Correct Toes® appears on the left foot in all the images. Images A and B show the heat signature on the underside of the foot, while Image C shows the feet at a slightly inverted angle. Image D is a shot of the top of the feet and does a great job depicting the significant differences between the Correct Toes and non-Correct Toes feet.

 

Correct Toes are an excellent tool for anyone who has interest in taking good care of their feet, especially athletes. Correct Toes guides the toes into proper anatomical alignment, improving balance and stability, and encourages the foot to move, flex and bend as nature intended. Correct Toes® helps to strengthen and stabilize the feet to prevent injury, while the improved circulation facilitates the recovery process. If you’re a basketball player looking for an extra edge to up your game on and off the court, Correct Toes is the device for you.

 

Click here to view different ways to customize and modify Correct Toes to your unique foot.

 

See this post for more natural foot health tools that can help your game and your recovery, including:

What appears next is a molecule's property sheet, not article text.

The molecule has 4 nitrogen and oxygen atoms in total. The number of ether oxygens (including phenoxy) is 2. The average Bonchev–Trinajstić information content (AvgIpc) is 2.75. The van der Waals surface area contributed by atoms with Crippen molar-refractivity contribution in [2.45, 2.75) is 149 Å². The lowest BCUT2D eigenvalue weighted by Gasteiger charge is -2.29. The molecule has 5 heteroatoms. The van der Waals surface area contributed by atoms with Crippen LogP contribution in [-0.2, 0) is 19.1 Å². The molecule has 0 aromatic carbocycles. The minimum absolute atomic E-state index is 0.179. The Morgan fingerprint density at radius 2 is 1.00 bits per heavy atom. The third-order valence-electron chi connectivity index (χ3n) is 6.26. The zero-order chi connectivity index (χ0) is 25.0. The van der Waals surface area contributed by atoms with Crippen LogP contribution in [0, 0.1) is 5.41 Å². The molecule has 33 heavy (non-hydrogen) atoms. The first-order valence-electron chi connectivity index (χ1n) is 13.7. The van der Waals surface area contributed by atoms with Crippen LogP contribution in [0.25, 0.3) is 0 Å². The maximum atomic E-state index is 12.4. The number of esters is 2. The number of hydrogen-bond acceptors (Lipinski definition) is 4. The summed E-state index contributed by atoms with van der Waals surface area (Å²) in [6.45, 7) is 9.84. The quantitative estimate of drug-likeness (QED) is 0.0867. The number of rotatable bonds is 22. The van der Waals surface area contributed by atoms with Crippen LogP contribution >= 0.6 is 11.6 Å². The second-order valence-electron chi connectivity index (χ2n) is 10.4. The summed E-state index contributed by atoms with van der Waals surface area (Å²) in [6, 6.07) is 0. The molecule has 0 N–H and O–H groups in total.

• Sp1ke Mat for improved proprioception
  • MOBO Wobble Board for strengthening your feet and lower legs while improving balance
  • Sombra Warm Therapy Cream for pain reduction and recovery as well as warming up before activity by bringing heat and vasodilation to the area
  • Hyperice Hypervolt massage tool for pain and muscle stiffness
  • – Zensah Compression Sleeves for the ankle, ankle/calf, calf, and knee to increase circulation, reduce swelling, and provide support to muscles
  • Lacrosse ball to massage muscles and fascia for sore feet
  • – Strengthening hacky (green, blue, orange) for foot strengthening exercises

 

Basketball and Natural Footwear Options

Common Basketball Injuries and Conservative Treatment